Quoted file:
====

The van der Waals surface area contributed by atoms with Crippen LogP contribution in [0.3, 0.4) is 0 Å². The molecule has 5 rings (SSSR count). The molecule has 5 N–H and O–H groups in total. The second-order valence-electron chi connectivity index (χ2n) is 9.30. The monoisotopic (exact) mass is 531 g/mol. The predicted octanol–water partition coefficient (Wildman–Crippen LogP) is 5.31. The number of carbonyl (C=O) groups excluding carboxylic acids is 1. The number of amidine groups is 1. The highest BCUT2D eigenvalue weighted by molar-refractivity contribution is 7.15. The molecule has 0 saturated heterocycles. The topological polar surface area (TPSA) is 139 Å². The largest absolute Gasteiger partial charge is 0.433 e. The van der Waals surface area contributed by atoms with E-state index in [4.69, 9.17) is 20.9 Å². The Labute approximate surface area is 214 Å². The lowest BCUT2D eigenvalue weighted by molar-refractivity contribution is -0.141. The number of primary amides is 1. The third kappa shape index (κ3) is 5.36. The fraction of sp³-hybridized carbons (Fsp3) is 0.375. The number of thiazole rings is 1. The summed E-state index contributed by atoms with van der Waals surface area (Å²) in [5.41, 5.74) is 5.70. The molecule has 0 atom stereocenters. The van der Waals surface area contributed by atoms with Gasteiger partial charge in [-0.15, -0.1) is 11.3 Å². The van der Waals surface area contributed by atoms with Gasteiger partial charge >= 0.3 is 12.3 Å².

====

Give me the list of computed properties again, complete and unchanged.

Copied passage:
The van der Waals surface area contributed by atoms with Crippen LogP contribution in [0.3, 0.4) is 0 Å². The molecule has 5 rings (SSSR count). The molecule has 5 N–H and O–H groups in total. The second-order valence-electron chi connectivity index (χ2n) is 9.30. The monoisotopic (exact) mass is 531 g/mol. The predicted octanol–water partition coefficient (Wildman–Crippen LogP) is 5.31. The number of carbonyl (C=O) groups excluding carboxylic acids is 1. The number of amidine groups is 1. The highest BCUT2D eigenvalue weighted by molar-refractivity contribution is 7.15. The molecule has 0 saturated heterocycles. The topological polar surface area (TPSA) is 139 Å². The largest absolute Gasteiger partial charge is 0.433 e. The van der Waals surface area contributed by atoms with E-state index in [4.69, 9.17) is 20.9 Å². The Labute approximate surface area is 214 Å². The lowest BCUT2D eigenvalue weighted by molar-refractivity contribution is -0.141. The number of primary amides is 1. The third kappa shape index (κ3) is 5.36. The fraction of sp³-hybridized carbons (Fsp3) is 0.375. The number of thiazole rings is 1. The summed E-state index contributed by atoms with van der Waals surface area (Å²) in [5.41, 5.74) is 5.70. The molecule has 0 atom stereocenters. The van der Waals surface area contributed by atoms with Gasteiger partial charge in [-0.15, -0.1) is 11.3 Å². The van der Waals surface area contributed by atoms with Gasteiger partial charge >= 0.3 is 12.3 Å².